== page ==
Sunday, November 18, 2012

The Ultimate (So Far) History of Cinematronics/Vectorbeam - Pt 1

Today I begin what should be a long series of posts on the "ulimate (so far)" history of Cinematronics. I say "so far" because, of course, this really isn't the "utlimate" history of the company. There are still plenty of untold stories and telling them would require talking to a lot of people I have yet to track down (not being able to locate Jim Pierce was one reason I put the book on hold back in 2002).

Cinematronics might seem an odd choice for a long series of posts given that there are already two sites documenting its history ( and plus Tim Skelly's write-up in Before the Crash but I have a good deal of info on the company that hasn't seen the light of day so far plus most of the histories leave out the pre-1977 and the post-vector era.

In some of these posts, I  will retain the chapter titles from the book.

Enough with the preliminaries:

Chapter 14
Spacewar Returns – The Rise of the Vector Game
(Cinematronics: 1975-1978)

In November 1978, RePlay magazine printed the results of its annual operator's survey. In the rankings of the year’s top video games, Atari held down seven of the top 10 spots and Bally/Midway two (Sea Wolf and Sea Wolf II). Neither of these stalwarts, however, lay claim to the year’s number one game. That honor went to Space Wars, the first hit game from El Cajon’s Cinematronics – a company that, despite more than two years of experience, had barely made a blip on the coin-op industry’s radar.

Cinematronics was founded in April 1975 in Kearny Mesa, a community in east San Diego, by Gary Garrison, Dennis Partee, and Jim Pierce. It was an unlikely combo to start a video game company. Two of the three were pro football players and the other was a farmer. Garrison and Partee were members of the NFL’s San Diego Chargers. Partee had been the team's kicker and punter since 1968 and would retire after the 1975 season. Known as "the ghost", Gary Garrison joined the team in 1966 and in the late 60s teamed with Hall-of-Famer Lance Alworth to form one of the AFL’s premiere pass-catching combos. He would stay with the Chargers through 1976 and retire in1977 after a brief stint with the Houston Oilers.

Dennis Partee's 1975 Topps football card.
Gary Garrison's 1971 Topps football card.
While Partee and Garrison's interest in the venture soon waned, the third member of the trio, Jim Pierce, stayed with the company until the bitter end. Jimmie Dale Pierce was born in Missouri on February 17, 1937. In the 1970s, Pierce, who once described himself as "a tractor driver from El Centro," was a beet farmer in Imperial Valley, an oasis in the middle of the Sonoran Desert in southeastern California (Rhoades 1975). In 1975, he left his tractor behind, and headed to San Diego to try his luck in the booming cocktail video game market, joining Partee and Garrison in their new venture with an initial investment of $21,000 (San Diego Union 1/14/79). On April 11, 1975, the three appeared before notary public Cheryl Richardson to file articles of incorporation and on May 16, Cinematronics was incorporated.

From the May 25, 1975 Airzona Republic

Jim Pierce
From Before the Crash: Early Video Game History (original source, Replay magazine)
On the other hand, the company's articles of incorporation (notarized on April 11, 1975) show that Pierce was already onboard at that time.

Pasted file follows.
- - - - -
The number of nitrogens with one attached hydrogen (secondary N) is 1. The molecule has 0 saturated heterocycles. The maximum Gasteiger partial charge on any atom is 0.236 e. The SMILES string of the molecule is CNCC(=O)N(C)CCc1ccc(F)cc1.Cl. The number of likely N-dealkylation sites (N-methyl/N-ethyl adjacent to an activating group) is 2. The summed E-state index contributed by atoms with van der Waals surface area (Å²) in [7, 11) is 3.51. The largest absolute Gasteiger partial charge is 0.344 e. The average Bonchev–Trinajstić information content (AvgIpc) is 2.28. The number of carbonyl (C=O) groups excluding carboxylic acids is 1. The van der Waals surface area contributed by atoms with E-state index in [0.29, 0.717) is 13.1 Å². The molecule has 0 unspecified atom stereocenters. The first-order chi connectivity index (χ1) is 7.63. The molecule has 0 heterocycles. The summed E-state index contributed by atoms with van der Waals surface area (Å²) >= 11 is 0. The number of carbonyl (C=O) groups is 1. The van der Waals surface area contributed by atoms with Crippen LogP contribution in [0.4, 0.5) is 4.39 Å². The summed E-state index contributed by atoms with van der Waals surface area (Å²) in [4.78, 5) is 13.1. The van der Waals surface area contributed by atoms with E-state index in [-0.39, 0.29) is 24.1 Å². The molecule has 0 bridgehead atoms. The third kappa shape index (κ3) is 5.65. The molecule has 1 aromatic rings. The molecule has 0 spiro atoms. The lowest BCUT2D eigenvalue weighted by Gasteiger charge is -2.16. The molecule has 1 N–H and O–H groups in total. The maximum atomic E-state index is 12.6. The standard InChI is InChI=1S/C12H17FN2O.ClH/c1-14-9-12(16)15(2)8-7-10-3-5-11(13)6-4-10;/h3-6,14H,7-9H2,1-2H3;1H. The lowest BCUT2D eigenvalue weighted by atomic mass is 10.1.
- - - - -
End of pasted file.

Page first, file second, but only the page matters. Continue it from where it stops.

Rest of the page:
Cinematronics’s early years are shrouded in mystery. Prior to late 1976, the company drew no mention whatsoever in the trade journals, which covered even the smallest manufacturers. Its first game was a cocktail table Pong clone, produced around May 1975 but details are sketchy at best. No flyer has ever turned up and it is unclear how or where they were sold. Not even the name is known with any certainty, with some referring to it simply as "Pong." Most sources agree that it was an illegitimate copy of an existing game, but accounts vary regarding how it came about, even among those who later worked for the company. Tim Skelly (2007) reports that Cinematronics ordered schematics for another game and built a knockoff, while Robert Shaver (2012) heard that they stripped the components from an existing board, then photographed it to make artwork for a new one. The most interesting version, which was still making the rounds at Cinematronics years later, claims that the founders visited a rival company and tried to buy its Pong clone, only to be rebuffed. As they were leaving they noticed a stack of PC boards behind the building, commandeered a few, and beat a hasty retreat (Skinner 2012).

Rare photo of Cinematronics' 1975 Video Amusement Table

Sidebar - Cinematronics' Pong Clone

The story of the "procurement" Cinematronics' first game is unsubstantiated. If it is true, however (and that's a big "if"), who made the original? We'll probably never know. At the time, most video games companies in California were in the Silicon Valley 500 miles to the North with a handful of others in the Los Angeles area. There were very few in San Diego. Gremlin was still making wall games at the time. They wouldn't release their first video game until late 1976 and they never made a Pong clone. Of course, there could have been any number of fly-by-night video game companies in San Diego that have since disappeared into the mists of history. One such company was Video Tennis, Inc., incorporated November 7, 1974 in La Jolla - a company that has gone completely unmentioned until now. Another possible source for the game is Amalgamated Enterprises located at 4867 Mercury, about a mile from Cinematronics. Amalgamated wasn't incorporated until October of 1975 (around the same time they released a cocktail Pong clone called The Money Game), but they had been in existence since at least late July. In early 1974 a company called Amalgamated Industries (located at 7401 Convoy Court, next door to Cinematronics) introduced a cocktail Pong clone called TV Tennis to San Diego bars but it appears that they were a distributor, not a manufacturer. Then again, the whole story could be apocryphal.